Bad news evangelicals: Reactionary evangelicalism needs to be born again
For a practice to qualify as “evangelical” in the functional sense means first of all that it communicates news. It says something particular that would not be known and could not be believed were it not said. Second, it must mean that this “news” is attested as good; it comes across to those whom it addresses as helping, as saving, and as shalom. —John Howard Yoder
Since its apogee in the 1950s, Ameri can mainline Prot estantism has been in decline on many fronts. Its church membership rolls have steadily dwindled. A number of its seminaries are dying. Mainline Protes tantism is a tradition that knows it is in trouble.
American evangelicalism, on the other hand, shows strengths in all the areas where the mainline has stumbled. Membership in evangelical churches has swollen. Its seminaries are the largest in North America. Its leaders have become regular advisers to the White House, its lobbyists the most powerful religious lobbyists on Capitol Hill. Evangelicalism is a tradition that does not know it is in trouble. But I think it is, in fact, profoundly in trouble.
I say this in light of the recent forced resignation of Richard Cizik as vice president of governmental affairs for the National Association of Evangelicals. In 2007 Cizik was roundly condemned by some conservative evangelical political activists because of his attempts to raise concerns about global warming among evangelicals. Late last year Cizik in a radio interview spoke cautiously in favor of the legalization of civil unions (though not marriage) for gays. The consequent fire storm resulted in Cizik’s resignation.
What the Cizik episode reveals, and not for the first time, is conservative evangelicalism’s deeply reactionary tendencies. In wider religious and national circles, the position Cizik took on gays—and his other views, such as his confession that he voted for Barack Obama—are hardly extreme or radical. Truth be told, they are not anathema to many American Christians who own the name evangelical. Yet the NAE has had to officially stigmatize Cizik and these positions because an element of its constituency will not abide them.
Modern North American evangelicalism began in reaction. Those who embraced the term fundamentalist reacted against late-19th-century biblical criticism and biology, removing themselves from denominations and other Christian bodies that were less alarmed by such developments. Reacting against perceived liberalism in the realm of political involvement, fundamentalists separated themselves from the social gospel so decisively that they removed almost any hint of social dynamism from the biblical gospel.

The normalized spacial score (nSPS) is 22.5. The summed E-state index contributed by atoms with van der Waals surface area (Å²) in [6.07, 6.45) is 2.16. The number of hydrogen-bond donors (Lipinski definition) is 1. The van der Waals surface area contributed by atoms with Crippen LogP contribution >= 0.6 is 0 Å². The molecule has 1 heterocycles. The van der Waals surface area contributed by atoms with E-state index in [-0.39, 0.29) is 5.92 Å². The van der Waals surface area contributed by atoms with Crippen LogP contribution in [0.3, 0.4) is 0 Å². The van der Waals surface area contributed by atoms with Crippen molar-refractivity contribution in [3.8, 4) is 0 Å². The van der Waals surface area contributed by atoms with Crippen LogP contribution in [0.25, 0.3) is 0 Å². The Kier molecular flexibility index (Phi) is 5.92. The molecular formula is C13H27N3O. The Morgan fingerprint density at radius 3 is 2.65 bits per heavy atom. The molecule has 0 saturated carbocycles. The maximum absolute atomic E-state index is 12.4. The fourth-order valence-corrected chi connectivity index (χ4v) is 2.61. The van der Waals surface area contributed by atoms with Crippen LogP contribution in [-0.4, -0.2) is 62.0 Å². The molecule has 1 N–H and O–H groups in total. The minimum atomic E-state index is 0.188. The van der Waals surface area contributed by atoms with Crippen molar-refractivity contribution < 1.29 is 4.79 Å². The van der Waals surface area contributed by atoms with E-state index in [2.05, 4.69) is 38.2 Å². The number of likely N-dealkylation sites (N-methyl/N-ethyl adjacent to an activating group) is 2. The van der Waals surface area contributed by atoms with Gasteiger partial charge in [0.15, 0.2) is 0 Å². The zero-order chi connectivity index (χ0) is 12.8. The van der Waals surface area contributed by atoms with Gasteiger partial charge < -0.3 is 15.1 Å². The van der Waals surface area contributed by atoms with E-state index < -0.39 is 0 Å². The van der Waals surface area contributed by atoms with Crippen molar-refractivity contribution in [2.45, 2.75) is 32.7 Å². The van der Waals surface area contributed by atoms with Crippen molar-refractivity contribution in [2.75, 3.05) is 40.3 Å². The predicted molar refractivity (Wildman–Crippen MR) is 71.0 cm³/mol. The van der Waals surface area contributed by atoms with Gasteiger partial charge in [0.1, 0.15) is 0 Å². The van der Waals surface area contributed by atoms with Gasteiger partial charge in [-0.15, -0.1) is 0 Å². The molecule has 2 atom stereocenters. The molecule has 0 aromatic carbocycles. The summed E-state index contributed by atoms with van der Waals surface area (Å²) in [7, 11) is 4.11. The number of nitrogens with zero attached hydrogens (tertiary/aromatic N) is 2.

In the middle of the last century, neoevangelicals such as Harold Ockenga and Carl Henry sought to nudge fundamentalists (and what we now know as conservative evangelicals) in a more socially aware direction. Yet the movement retained an ongoing vulnerability to its reactionary impulse. Evangel icalism (then and now predominantly white) was slow to support civil rights for blacks. Anticommunism was long a hot node of evangelical galvanization.
A newfangled dispensationalist eschatology (promulgated first in the 19th century) has regularly cycled into prominence through the aegis of the movement, repeatedly reincarnated to react to changed threats. Hal Lindsey proclaimed it in The Late Great Planet Earth in the 1970s and tailored the Chris tian gospel to resist the Soviet Union, European unification and the ecumenical movement. In the 1990s, Tim LaHaye and Jerry Jenkins retooled dispensationalism to rescue American conservative Christians from Arabic terrorists, one-world government and moral de cline. Pop apocalyptics aside, playing defense has long been a major mode of discourse for evangelical media—arming the faithful against religious cults, then the New Age movement, then feminism, then secular humanism, and so on and so on.
Still, evangelicalism re mains wealthy by any number of quantitative and sociological measurements. How can I suggest that it is in trouble?
It is in deep trouble because it faces a significant cultural and generational shift. Identifying itself with the wedge tactics of the political right, which is now falling (at least for a time) out of power, the movement cannot easily shake the image of being primarily negative and destructive. Indicators show that it is losing attractiveness not only among unconverted fellow Amer icans, but among its own young.
More significantly, evangelicalism is in deep trouble because the gospel really is good news, and reactionaries are animated by bad news, by that which they stand against. Undoubtedly Jesus Christ faced and even provoked conflict. But he embraced conflict as a path or means to the health and liberation—the salvation—of the world. And he hoped for salvation even, perhaps especially, for his enemies. If evangelicalism is innately reactionary, then it can follow Christ only by being born again.